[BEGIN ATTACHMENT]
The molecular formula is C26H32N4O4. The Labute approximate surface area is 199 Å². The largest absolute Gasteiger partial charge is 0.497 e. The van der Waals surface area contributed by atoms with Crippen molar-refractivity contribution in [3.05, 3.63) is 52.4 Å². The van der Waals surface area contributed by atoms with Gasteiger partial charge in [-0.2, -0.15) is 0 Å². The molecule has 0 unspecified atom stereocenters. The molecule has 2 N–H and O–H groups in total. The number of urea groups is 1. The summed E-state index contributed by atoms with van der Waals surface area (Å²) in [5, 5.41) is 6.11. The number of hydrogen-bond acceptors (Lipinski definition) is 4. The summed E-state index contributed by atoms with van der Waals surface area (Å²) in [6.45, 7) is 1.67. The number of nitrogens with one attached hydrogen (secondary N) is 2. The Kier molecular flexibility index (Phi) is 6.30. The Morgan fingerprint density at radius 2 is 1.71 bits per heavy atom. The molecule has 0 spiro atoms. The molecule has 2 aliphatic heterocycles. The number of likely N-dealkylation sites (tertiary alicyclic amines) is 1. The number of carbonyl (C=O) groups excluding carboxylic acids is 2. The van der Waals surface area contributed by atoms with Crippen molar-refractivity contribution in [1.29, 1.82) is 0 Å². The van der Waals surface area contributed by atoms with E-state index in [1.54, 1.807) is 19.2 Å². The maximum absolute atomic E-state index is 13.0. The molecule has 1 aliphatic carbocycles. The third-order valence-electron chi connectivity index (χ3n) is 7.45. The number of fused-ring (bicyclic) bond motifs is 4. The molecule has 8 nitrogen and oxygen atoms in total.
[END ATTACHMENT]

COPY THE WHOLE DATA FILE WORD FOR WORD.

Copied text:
The molecular formula is C26H32N4O4. The Labute approximate surface area is 199 Å². The largest absolute Gasteiger partial charge is 0.497 e. The van der Waals surface area contributed by atoms with Crippen molar-refractivity contribution in [3.05, 3.63) is 52.4 Å². The van der Waals surface area contributed by atoms with Gasteiger partial charge in [-0.2, -0.15) is 0 Å². The molecule has 0 unspecified atom stereocenters. The molecule has 2 N–H and O–H groups in total. The number of urea groups is 1. The summed E-state index contributed by atoms with van der Waals surface area (Å²) in [5, 5.41) is 6.11. The number of hydrogen-bond acceptors (Lipinski definition) is 4. The summed E-state index contributed by atoms with van der Waals surface area (Å²) in [6.45, 7) is 1.67. The number of nitrogens with one attached hydrogen (secondary N) is 2. The Kier molecular flexibility index (Phi) is 6.30. The Morgan fingerprint density at radius 2 is 1.71 bits per heavy atom. The molecule has 0 spiro atoms. The molecule has 2 aliphatic heterocycles. The number of likely N-dealkylation sites (tertiary alicyclic amines) is 1. The number of carbonyl (C=O) groups excluding carboxylic acids is 2. The van der Waals surface area contributed by atoms with Crippen molar-refractivity contribution in [1.29, 1.82) is 0 Å². The van der Waals surface area contributed by atoms with E-state index in [1.54, 1.807) is 19.2 Å². The maximum absolute atomic E-state index is 13.0. The molecule has 1 aliphatic carbocycles. The third-order valence-electron chi connectivity index (χ3n) is 7.45. The number of fused-ring (bicyclic) bond motifs is 4. The molecule has 8 nitrogen and oxygen atoms in total.